In the first of a two-part series on conflicting plans for Auckland's stadiums, venues and museums, Simon Wilson looks at the future of Eden Park.

Hold on to your seats, Eden Park has a bold new plan to develop its potential as a concert venue. Meanwhile, that sunken waterfront stadium idea hasn't sunk, not at all. The people behind it are busy trying to raise "ignition funding" – money that can be spent on a proper feasibility study.

And there's more. Concept planning continues to build a Te Papa North in Manukau. Ngāti Whātuā is keen on a new Māori and Pasifika museum, perhaps on the waterfront. The council's Regional Facilities Auckland, which runs all the big venues except Eden Park, is calling for a top-level rethink of our whole approach to stadiums and venues. And the Government's working group looking at upper North Island ports and freight strategy is expected to propose moving car imports off Bledisloe Wharf and all the way to Whangarei.

Big ideas, big strategic possibilities for Auckland. They won't all happen, they don't even all fit together. They raise very big questions about what the city needs, where and when we need it and how we're going to pay for it all. But the ferment is good: there's some exciting visionary thinking going on.

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Can we harness that? Can we bring together the best ideas in an integrated plan, one that will work for all the diverse participants, to the enrichment of the city as a whole? The benefits would be enormous – in economic and social terms, as well as for sport, the arts and entertainment – and if the planning is handled well they will flow to us all.

Can Auckland Council rise to the challenge of leading this process? Right now they're mired in a bitter wrangle about speedway and local cricket, unable to talk coherently about almost any of the larger issues and possibilities.

Why has planning for the city's major cultural and sporting venues been hijacked by a couple of minor sports organisations, neither of which has demonstrated even the slightest interest in the bigger picture? Why is the council so unable to do anything about that?

Nick Sautner, who's an Aussie, says he was blown away listening to Lizzie Marvelly singing the national anthem at Eden Park last month. Sautner is CEO of Eden Park and the occasion was a commemoration for the victims of the Christchurch mosque attacks.

Lizzie Marvelly sings the national anthem during a remembrance service at Eden Park in March. Photo / Getty
Lizzie Marvelly sings the national anthem during a remembrance service at Eden Park in March. Photo / Getty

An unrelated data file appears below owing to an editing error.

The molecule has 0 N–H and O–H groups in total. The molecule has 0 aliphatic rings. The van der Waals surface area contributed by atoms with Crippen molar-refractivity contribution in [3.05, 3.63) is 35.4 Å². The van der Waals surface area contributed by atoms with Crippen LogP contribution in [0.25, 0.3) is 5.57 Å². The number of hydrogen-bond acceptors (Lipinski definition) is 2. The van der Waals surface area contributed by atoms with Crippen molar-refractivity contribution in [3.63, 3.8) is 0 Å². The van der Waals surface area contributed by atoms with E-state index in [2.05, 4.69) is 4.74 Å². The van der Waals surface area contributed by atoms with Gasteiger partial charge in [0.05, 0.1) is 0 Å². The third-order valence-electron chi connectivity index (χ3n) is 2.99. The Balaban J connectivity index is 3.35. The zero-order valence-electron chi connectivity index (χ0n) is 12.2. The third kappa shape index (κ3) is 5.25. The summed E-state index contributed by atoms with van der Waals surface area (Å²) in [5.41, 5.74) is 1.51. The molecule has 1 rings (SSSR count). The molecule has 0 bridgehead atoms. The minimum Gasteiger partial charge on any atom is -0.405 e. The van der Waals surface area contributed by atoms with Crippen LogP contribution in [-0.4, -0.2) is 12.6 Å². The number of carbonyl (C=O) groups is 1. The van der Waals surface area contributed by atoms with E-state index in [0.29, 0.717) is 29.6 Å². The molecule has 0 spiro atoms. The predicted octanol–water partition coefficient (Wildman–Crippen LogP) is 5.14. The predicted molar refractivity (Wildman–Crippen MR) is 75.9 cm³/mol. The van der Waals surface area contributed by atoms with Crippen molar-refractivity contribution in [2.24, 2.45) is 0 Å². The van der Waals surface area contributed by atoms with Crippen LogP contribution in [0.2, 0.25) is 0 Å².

"What a beautiful voice. And you know, I thought, if she wants to come in here and do a concert, well she can't. But if she wants to play rugby I can organise that tomorrow."

Marvelly will be thrilled to hear it. But Sautner's point was this. "I think it's wrong. Why should sports lovers have the advantage but if you're into arts and culture, Eden Park is out of bounds?"

Sautner is a tall guy, with big round shoulders and gangly legs barely concealed beneath his suit – no surprise, he was an Aussie Rules player. We were sitting with his boss, Doug McKay, chair of the Eden Park Trust Board, in a meeting room high above the playing field. The grass glowed a bright sparkling green before us as the rain poured down.

Sautner found it hard to sit still, and hard not to keep talking, too. He's an enthusiast with a head whirling with ideas. McKay, older, former CEO of Auckland Council and a business leader, wore black jeans and a business shirt, all tucked in and trim. He likes to sit with hands clasped on the table in front of him, the calm steady voice in the room.

Both of them waxed lyrical about how Eden Park is our national stadium, a slogan they've taken to using with all their branding, although it has no official status. No one in Government or the sporting codes has decided that's what Eden Park is.

That sports advantage Sautner mentioned is now being subsidised by Auckland ratepayers, with a $63 million financial package agreed to by council in mid-March. $10 million of it is a no-strings grant. Eden Park is owned by the trust, not by council.

That grant, along with the rest of the package, which involves taking over loans and other banking arrangements, reflects council's view that the park is worth preserving in a fully functional state.

Given that decision has now been made, what are the consequences?

There are four big truths about Auckland's venues and stadiums:

• In the medium term – the next 10-15 years – Eden Park will remain the city's premiere sporting venue.

Even if we do decide we want a stadium on the waterfront, it will take that long to debate, plan, consent and build. Eden Park, at least for now, is it.

The park is by far the city's best venue for big rugby and cricket games and for big events like Te Matatini. The biennial national kapa haka competition will be hosted there in 2021 and is expected to attract enormous crowds – especially as a team from Tāmaki Makaurau are the current title holders.